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4.1 out of 5 stars15
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on 1 September 2004
This follow-up to the Friedlander siblings' first album, the sublime GALLOWSBIRD BARK is as good in every way. They even manage to create an aural soundscape that is in the same ball-park as the first album, but at the other end of the pitch. BLUEBERRY BOAT is a cornucopeia of dissonance, melody, dizzy-ing genre shifts, tongue-twisting word-play and exuberance. I might also add that it is a beautiful and ethereal progression of song, too. Again, like the first album, this demands repeated listening. Too many people will give this a cursory listen and walk away frustrated by its surface obtuseness, its pretensions to song-smithery and its child-like fascination with thematic and melodic bric-a-brac. But please, stick with it and you will come away a happier, more balanced, nicer-smelling and charming person. I guarantee it.
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Every now and again, there comes an indie-rock band that really blows the mind. Neutral Milk Hotel, Radiohead and the Flaming Lips are among those bands -- and now the Fiery Furnaces join their ranks, with the rock opera "Blueberry Boat." Sprawling, quirky and musically epic, this is undoubtedly an indie classic in the making.
Piano and sputtering keyboards open the enormous intro song -- it's ten minutes long, no kidding. Then Eleanor Friedburger's sweet, singsong vocals kick in, singing a sprawling pop song. It sounds like a child's nursery rhyme on acid, full of deceptively simple rhythms, sparkling melodies and Inuit words tossed into the mix. A sugnacoon, by the way, is a coat.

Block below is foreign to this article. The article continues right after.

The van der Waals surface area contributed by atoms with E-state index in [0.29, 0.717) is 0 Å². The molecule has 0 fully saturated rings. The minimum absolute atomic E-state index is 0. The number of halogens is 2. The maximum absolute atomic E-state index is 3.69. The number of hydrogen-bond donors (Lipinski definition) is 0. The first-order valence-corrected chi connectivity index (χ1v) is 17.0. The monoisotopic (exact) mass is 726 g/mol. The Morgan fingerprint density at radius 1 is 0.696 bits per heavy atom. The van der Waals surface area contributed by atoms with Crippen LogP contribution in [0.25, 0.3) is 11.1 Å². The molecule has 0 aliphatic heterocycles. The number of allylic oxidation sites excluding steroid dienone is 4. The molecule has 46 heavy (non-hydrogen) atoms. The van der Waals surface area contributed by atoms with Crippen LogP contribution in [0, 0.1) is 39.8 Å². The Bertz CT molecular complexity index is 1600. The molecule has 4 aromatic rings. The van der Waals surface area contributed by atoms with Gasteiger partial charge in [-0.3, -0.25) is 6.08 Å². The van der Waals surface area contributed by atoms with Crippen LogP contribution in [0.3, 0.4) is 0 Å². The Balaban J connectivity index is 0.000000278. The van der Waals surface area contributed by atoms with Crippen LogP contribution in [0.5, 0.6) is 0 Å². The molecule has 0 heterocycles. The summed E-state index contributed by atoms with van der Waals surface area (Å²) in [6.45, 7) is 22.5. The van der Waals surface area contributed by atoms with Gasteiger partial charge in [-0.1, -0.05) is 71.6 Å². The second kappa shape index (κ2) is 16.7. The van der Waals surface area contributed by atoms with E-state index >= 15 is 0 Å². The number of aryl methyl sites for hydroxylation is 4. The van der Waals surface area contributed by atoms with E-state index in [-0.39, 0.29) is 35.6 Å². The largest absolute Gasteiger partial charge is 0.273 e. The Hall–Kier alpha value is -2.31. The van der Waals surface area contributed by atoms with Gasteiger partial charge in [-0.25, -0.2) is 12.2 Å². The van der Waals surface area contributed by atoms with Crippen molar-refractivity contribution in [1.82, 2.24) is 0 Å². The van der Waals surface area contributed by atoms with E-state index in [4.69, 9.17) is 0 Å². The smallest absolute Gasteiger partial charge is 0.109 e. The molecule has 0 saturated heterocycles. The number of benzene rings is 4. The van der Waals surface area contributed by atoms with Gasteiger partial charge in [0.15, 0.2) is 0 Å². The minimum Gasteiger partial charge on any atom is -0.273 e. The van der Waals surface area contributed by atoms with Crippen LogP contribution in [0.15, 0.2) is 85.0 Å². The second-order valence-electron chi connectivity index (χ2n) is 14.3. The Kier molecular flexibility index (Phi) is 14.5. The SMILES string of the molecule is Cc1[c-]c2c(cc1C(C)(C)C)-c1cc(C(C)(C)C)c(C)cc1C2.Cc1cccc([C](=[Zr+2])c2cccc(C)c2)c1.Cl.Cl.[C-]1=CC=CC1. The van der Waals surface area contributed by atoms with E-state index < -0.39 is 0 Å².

That ten-minute opener also gives an idea of what the band is all about -- strange ideas, set into stories against a backdrop of artistic indierock. Echoing guitars and swirling keyboards fill up the gaps between their story-songs, which focus on everything from a religious dog in the fuzzy organ-pop "My Dog Was Lost But Now He's Found," to a kid doing legal work in guitar-heavy "Mason City."
If you want to get technical, nothing here makes sense. But like Neutral Milk Hotel, it makes sense if you ignore all your musical senses, and just listen to it by itself. The wild stylistic changes in the middle of songs, the nonsensical lyrics, and the mix of acoustic and keyboard seem like a trio of death knells for this album. Instead, they add to the magic and whimsy of it.
At first glance, the songs seem incomprehensible. Or worse, absurd. But just keep listening -- sooner or later it clicks, and the unique writing of each song shines out. The songs overflow with onomatopoeia (note: words that sound like sounds), childlike rhymes, and bizarre subject matter like pirates robbing the "blueberry boat." Perhaps the best representation is the first song -- "Quay Cur" has a lot of words that sound like nonsense, but turn out to make perfect sense once you look up what they are.